This document makes it clear that lead above a certain level has not been allowed in roof paint since 1996, because of run-off. The other effect mentioned in several sources is that once binder of the lead containing paint deteriorates from UV and oxidative degradation the lead filler can blow or wash away as lead containing dust. (Very similar to asbestos both in means of exposure and rectification, although not health effect).

Any roof paint containing more than 0.1% lead or lead compounds and 0.2% lead or lead compounds in zinc based paints is not allowed under the HSNO legislation – regardless of whether it runs off or not. In the case of low quality paint, fading caused by UV degradation means the binder has failed and can release lead compounds into roof water.

At the 2013 AGM, NZMRM members approved the development of a new MRM coil specification, based on AS/NZS 2728 with some modifications. This will be published widely in early 2014. In the meantime, NZMRM requires that coilcoated metal cladding used by our members complies with AS/NZS 2728 Thus so it is also relevant to look at Appendix M of AS/NZS 2728:2013 (and earlier versions) – which follows the HSNO regulations above, but is specifically for coil  coilcoated cladding. This is included in the MRM coil specification.


This Appendix provides guidance on the safe applications of paint coatings on metallic substrates. The proportion of a substance for the purposes of these schedules is calculated as a percentage of the element present in the non-volatile content of the paint.

NOTE: Third schedule paint should not exceed the following limits:

(a) Lead or lead compound..................................... 0.1 per cent.
(b) Lead or lead compounds occurring as an impurity in zinc based paint............................... 0.2 per cent.

Worth noting also


A person should not manufacture, sell, supply, or use a First Schedule Paint for application to:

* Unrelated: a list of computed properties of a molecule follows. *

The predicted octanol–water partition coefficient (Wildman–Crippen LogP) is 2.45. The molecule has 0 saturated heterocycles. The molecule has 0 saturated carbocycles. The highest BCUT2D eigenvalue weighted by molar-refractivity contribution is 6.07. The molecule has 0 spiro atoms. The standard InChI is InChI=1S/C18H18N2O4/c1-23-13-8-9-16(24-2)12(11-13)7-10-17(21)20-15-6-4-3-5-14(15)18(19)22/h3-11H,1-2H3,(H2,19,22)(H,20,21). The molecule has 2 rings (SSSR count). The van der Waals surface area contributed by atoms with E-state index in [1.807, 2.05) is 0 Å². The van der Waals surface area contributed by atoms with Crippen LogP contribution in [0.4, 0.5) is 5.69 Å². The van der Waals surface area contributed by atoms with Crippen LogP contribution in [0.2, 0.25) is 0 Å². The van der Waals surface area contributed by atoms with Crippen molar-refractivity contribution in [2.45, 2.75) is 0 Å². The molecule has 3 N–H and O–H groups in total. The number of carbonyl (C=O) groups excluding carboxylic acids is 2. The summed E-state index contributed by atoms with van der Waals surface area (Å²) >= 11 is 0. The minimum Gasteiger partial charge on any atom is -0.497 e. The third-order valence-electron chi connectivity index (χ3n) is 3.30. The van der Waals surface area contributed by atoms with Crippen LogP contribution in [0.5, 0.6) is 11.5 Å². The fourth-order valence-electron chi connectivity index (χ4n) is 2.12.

(a) A roof or for any surface to be used for the collection or storage of rainwater.

NOTE: First schedule paint should not exceed the following limits:

(a) Antimony or antimony compounds, excluding antimony tartrate pigments....................... 5 per cent.
(b) Barium salts excluding barium sulphate or barium metaborate............................... 5 per cent.
(c) Cadmium or cadmium compounds .................. 0.1 per cent.
(d) Chromium as chromates of ammonia, barium, potassium, sodium, strontium or zinc........ 5 per cent.
(e) Selenium or selenium compounds .................. 0.1 per cent.


A person should not manufacture, sell, supply, or use a Third Schedule Paint for application to:

(a) A roof or for any surface to be used for the collection of storage of rainwater.

The latter (M3) covers some of the other heavy metals which have been useful in and used in paints in earlier times, but are no longer allowed because of health risks discovered during the last decades of the 20th century. Strontium chromate has previously been used as a very corrosion inhibiting primer for coilcoated paints.

Use of any of these materials in paint used on coilcoated steel or aluminium roof cladding means that the products then does not comply with AS/NZS 2728, or the proposed NZMRM coil specification, or the NZ HSNO regulations.

Some overseas countries do still allow lead to be used in paint (drinking water is not collected because of other pollution), and at the same time UV resistance required is less in a less severe environment.

Therefore without the right quality controls we could see imported product which will not comply with the criteria outlined and could therefore leads to detrimental health effects for those using roof water for drinking (or even garden watering). Quality of the paint is the key component to ensure this does not occur.